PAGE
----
The museum’s website declares that MoMA Postcard is “a chance to experiment with NFTs and blockchain technology in an approachable way.” This emphasis on accessibilityis restated in interviews about the project in NFT-focused outlets. Something about the drive to onboard new audiences to web3 feels a little odd coming from a venerable institution like MoMA. Following the implosion of FTX and several other large crypto exchanges, and the subsequent loss of billions in customer funds, it’s hard to see this onboarding as an anodyne introduction to inevitable new tech. While we were all introduced at various times to novelties like home internet connections, email, smartphones, and social media, the difference with blockchain technology is that the last year and a half has proven that the precarity of crypto can have serious consequences. Markets, the cultural zeitgeist, and government regulation are all casting doubt on the web3 world envisioned by crypto evangelists. So why is a museum so concerned with welcoming everyone to the blockchain?
While the validating halo of the MoMA brand is present, it can’t easily be used to pump resale prices of digital collectables.
In 2023, with NFT hype at a low ebb, the notion that people could buy digital tokens and flip them for profit seems nearly impossible. Even when this strategy worked for a select few, it was never a good idea.MoMA’s push for web3 onboarding risks being interpreted as an invitation to participate in a market bubble that has already popped. The project eschews the market, however, and reveals that its real concern is inviting new audiences to support artists who are using blockchain technology to rethink objecthood, ownership, and creation in a world that is increasingly virtual, placeless, and defined by code. This is worth doing whether the blockchain is truly the paradigm that defines the next era of the internet or not. Digital creation and ownership, and indeed digital existence, are not going away.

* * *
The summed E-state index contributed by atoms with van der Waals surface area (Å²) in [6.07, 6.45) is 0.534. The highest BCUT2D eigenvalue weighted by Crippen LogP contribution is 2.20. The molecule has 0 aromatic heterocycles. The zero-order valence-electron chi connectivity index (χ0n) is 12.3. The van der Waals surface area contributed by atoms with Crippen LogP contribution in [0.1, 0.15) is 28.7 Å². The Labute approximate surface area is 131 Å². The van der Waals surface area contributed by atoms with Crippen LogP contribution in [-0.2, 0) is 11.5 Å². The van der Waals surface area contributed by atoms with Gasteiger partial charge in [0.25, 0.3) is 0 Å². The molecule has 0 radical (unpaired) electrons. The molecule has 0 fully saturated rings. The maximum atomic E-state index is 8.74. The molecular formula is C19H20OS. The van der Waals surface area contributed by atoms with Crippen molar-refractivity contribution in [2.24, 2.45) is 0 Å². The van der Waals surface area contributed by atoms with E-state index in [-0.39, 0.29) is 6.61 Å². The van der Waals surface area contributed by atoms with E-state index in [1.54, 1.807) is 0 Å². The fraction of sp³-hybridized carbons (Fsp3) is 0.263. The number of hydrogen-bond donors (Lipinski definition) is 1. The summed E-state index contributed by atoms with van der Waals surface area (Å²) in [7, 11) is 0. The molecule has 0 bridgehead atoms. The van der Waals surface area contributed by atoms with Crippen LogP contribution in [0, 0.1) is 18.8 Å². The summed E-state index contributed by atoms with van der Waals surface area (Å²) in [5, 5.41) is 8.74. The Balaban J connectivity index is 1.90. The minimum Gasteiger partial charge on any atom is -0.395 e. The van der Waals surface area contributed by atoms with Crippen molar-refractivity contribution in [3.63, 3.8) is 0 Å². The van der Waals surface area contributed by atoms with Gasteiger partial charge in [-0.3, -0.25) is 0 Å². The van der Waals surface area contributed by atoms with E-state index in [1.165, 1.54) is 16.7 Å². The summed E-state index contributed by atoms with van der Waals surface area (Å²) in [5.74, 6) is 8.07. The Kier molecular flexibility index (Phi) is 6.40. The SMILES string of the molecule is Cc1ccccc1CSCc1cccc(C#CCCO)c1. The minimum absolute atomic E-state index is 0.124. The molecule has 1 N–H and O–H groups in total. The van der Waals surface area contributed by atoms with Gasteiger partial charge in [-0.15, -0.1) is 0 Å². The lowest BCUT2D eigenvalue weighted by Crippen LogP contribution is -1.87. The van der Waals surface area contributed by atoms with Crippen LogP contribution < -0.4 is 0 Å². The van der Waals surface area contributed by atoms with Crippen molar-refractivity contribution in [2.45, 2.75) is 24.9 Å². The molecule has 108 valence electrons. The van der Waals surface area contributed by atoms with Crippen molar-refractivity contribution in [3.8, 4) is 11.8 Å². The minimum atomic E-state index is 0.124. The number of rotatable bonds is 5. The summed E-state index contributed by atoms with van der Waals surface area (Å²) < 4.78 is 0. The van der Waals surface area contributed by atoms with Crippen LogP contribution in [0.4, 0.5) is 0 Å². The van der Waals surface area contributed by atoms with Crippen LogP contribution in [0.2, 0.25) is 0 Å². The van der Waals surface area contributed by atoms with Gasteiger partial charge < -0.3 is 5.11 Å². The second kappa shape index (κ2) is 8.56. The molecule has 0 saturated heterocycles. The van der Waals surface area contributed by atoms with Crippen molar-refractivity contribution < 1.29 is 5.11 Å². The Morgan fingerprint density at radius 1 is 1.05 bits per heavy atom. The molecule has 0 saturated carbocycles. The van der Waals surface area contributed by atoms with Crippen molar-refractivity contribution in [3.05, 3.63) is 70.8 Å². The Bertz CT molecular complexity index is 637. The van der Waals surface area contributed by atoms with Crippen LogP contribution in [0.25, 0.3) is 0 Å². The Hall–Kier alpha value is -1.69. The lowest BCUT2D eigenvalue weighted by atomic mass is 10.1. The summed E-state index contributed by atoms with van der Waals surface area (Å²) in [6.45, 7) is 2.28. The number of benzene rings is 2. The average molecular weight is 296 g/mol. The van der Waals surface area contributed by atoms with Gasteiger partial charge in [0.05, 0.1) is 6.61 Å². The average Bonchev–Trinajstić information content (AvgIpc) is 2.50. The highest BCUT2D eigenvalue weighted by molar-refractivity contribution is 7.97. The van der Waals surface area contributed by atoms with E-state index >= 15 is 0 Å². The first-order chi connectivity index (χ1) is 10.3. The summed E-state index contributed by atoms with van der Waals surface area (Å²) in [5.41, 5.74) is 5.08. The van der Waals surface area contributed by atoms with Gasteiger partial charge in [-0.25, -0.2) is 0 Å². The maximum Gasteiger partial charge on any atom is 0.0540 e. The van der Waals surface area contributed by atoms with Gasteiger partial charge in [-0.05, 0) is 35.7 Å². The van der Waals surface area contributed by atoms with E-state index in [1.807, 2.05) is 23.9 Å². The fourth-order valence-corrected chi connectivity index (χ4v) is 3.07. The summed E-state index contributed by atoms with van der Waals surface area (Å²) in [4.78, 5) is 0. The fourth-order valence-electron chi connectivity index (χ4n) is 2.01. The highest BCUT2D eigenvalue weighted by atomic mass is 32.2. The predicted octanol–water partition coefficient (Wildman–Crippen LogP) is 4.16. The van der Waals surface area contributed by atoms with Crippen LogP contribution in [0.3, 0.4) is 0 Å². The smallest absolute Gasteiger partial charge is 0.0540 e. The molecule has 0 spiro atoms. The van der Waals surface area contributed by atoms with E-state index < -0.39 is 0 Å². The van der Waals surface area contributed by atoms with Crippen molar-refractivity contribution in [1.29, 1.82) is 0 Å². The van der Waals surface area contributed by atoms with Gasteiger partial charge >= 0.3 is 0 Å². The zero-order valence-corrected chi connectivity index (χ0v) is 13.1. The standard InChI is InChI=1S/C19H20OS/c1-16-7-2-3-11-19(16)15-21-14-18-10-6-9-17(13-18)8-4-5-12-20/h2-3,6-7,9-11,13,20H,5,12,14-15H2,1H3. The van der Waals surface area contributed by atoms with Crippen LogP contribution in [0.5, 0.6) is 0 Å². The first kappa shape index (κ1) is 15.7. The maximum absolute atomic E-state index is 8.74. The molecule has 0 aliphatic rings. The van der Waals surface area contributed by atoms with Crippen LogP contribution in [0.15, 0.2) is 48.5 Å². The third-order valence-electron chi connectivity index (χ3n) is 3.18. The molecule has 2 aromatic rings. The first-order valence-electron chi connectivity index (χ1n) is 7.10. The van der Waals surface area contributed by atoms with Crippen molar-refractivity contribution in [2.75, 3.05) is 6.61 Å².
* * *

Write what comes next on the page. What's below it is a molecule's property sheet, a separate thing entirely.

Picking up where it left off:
It’s clear from the wider work of Reas, Friend, and others that artists who use the blockchain are at their best when they create not only images, but systems that question the fundamentals of art creation and exchange. What is an object? What does it mean to own something? How can the relationships between artist, collector, viewer, and institution be completely reprogrammed? Blockchain technology has the potential to build on the foundations of conceptual art to reopen these questions in fresh ways. MoMA Postcard, as demonstrated in “First Fifteen,” is a clever game. Its value lies less in the limited work of ambitious artists working within its restrictive parameters than in its proposal of a system hinting at the possibilities of collaborative, networked art creation.
Kevin Buist is a critic, curator, and filmmaker living in Grand Rapids, Michigan.